Remembering 100 years of Concordia College football

Cobber football through the years. Courtesy of the Concordia archives.

The 1981 Concordia football team did not lose. The Cobbers did not lose in the regular season, nor did they lose in the playoffs. Furthermore, when the Maroon and Gold hopped on a bus to make the long drive back from the NAIA Division II Championship Game in Austin, Texas, they remained undefeated.

After the game, Concordia coach Jim Christopherson said of his team, “they maintained their confidence, knowing a win could be salvaged.”

Maybe a win could have been salvaged, but on the day it wasn’t to be for the Cobbers.

With a 24-14 lead after the first three quarters, all Concordia had to do to win the game — and capture a third national championship, their second in four years — was shut down down the Austin College Kangaroos’ offense. That didn’t happen.

The Kangaroos rattled off a 77-yard scoring drive to open up the fourth quarter before taking the ball back and marching down the field with only a few minutes remaining in the game.

Concordia’s defense held firm on Austin’s final drive, stopping a short pass on third down to force a 57-yard field goal try for the Kangaroos. Few kickers — college or professional, past or present — can consistently hit from that distance, but Austin College’s Gene Branum hit the kick of his life to tie the game up with 1:12 left on the clock.

The 57-yarder is still the longest in Austin College history.

Concordia had a shot to win the game on its final drive, but after a long passing play was broken up by the Austin defense, the Cobbers elected to hand the ball off and settle for the tie.

24-24. Concordia College and Austin College were declared co-champions.

After the game, Christopherson was impressed by the kick that eliminated his team’s lead.

Former Concordia football coach Jim Christopherson. Courtesy of the Concordia archives.

“I couldn’t believe that kick,” Christopherson said. “We thought they might fake a field goal and go for a pass. The kick was kind of like a dream. But since the game ended in a tie, it is a compliment for two fine teams. It was a perfect ball game.”

The end result marked the third time that an NAIA football championship game ended without a clear winner. Concordia was also involved in the previous draw — a 7-7 stalemate against Sam Houston State in 1964. The initial tie was a 0-0 thriller between Montana State and Saint Joseph’s of Indiana in the NAIA’s inaugural season.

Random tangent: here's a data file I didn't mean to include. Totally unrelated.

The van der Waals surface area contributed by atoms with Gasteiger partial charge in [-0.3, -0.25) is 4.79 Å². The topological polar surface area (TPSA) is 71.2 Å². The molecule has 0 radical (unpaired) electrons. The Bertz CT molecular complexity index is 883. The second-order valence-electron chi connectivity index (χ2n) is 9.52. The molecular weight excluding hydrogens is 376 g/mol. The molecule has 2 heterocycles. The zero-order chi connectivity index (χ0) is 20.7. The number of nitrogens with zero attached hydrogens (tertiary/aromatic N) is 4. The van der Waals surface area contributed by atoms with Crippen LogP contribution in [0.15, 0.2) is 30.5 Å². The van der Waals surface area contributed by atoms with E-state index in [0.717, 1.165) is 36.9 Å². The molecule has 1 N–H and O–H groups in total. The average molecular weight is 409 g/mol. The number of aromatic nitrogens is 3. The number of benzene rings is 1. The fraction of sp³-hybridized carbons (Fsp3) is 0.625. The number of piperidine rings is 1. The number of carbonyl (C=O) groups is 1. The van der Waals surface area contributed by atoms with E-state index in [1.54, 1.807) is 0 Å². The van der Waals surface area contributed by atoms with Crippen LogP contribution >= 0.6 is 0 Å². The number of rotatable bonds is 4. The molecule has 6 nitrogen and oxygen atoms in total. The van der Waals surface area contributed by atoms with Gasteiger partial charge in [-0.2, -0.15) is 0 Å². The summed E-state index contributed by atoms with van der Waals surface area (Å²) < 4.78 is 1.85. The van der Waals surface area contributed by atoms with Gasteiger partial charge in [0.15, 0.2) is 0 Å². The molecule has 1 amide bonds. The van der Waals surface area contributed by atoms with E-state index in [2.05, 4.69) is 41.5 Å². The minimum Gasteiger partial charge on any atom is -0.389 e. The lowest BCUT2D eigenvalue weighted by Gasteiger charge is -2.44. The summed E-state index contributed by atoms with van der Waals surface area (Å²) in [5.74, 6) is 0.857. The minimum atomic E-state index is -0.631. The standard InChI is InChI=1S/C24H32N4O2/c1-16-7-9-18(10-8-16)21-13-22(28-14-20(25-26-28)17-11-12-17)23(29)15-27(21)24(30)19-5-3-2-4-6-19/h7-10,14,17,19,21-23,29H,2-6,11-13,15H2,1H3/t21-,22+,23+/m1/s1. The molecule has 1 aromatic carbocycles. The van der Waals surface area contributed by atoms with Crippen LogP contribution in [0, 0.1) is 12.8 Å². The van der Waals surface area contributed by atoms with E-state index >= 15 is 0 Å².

Concordia has not played for, nor won, a national championship since 1981, but in the program’s centennial season, it is important to note how far the Cobbers came in the five decades before their 1981 victory.

It is difficult to pinpoint the beginnings of athletic competition at Concordia. As longtime physical education professor and coach Finn Grinnaker noted in his thorough abstract of Concordia athletics, “Stand Up and Cheer: the Story of the First 100 Years of Men’s Sports at Concordia,” “athletic information reported in the Concordia publications prior to about 1908 was at best quite sketchy,” but there is a fairly defined timeline when it comes to Cobber football.

In the fall of 1916, six months prior to the United States’ entrance into World War I, a group of Concordia students — captained by future head coach Rudolph Lavik — gathered for the first official football practice in school history. Football was not nearly as ubiquitous at the time as it is today — as evidenced by the Crescent’s reporting on the event.

“Most of the boys had never felt of the pig skin before. This is an undisputed fact recorded even by the casual onlooker. Some of the prospective gents appeared for practice in dress suits. Others mistook the pass time for baseball. Hence all the Northern League uniforms visible on the gridiron, while again a few blossomed forth in homespun fancy embroidery.”

The first squad was organized by the founder of Concordia athletics, Alfred “Pop” Sattre. Sattre played an instrumental role in petitioning the faculty to allow the football program to schedule games against outside opponents starting in 1916. Four years later, Sattre would represent Concordia at the charter meeting of the Minnesota Intercollegiate Athletic Conference.

Alfred Sattre, founder of Concordia athletics. Courtesy of the Concordia archives.

Concordia’s team, not yet known as the Cobbers, did not achieve much in its first two seasons on the gridiron — the two teams went a combined 0-5 while scoring only six total points — and did not field a team in 1918 or 1919 due to a lack of available players. After the end of the war, the football program started to take shape.

In 1920 the MIAC was formed after representatives from the Minnesota colleges in the Tri-State Conference sponsored a motion for rule changes that was overruled by the North Dakota members. Concordia — represented by the aforementioned Pop Sattre — was the only school in attendance at a meeting on Mar. 15, 1920, at Carleton College that did not adopt the conference’s constitution. The school would come to its senses after a final year in the Tri-State Conference and join the fledgling MIAC for the 1921-22 season.

The Cobbers were competitive in the 20s, but it wasn’t until the 1930s that the school won its first conference championship.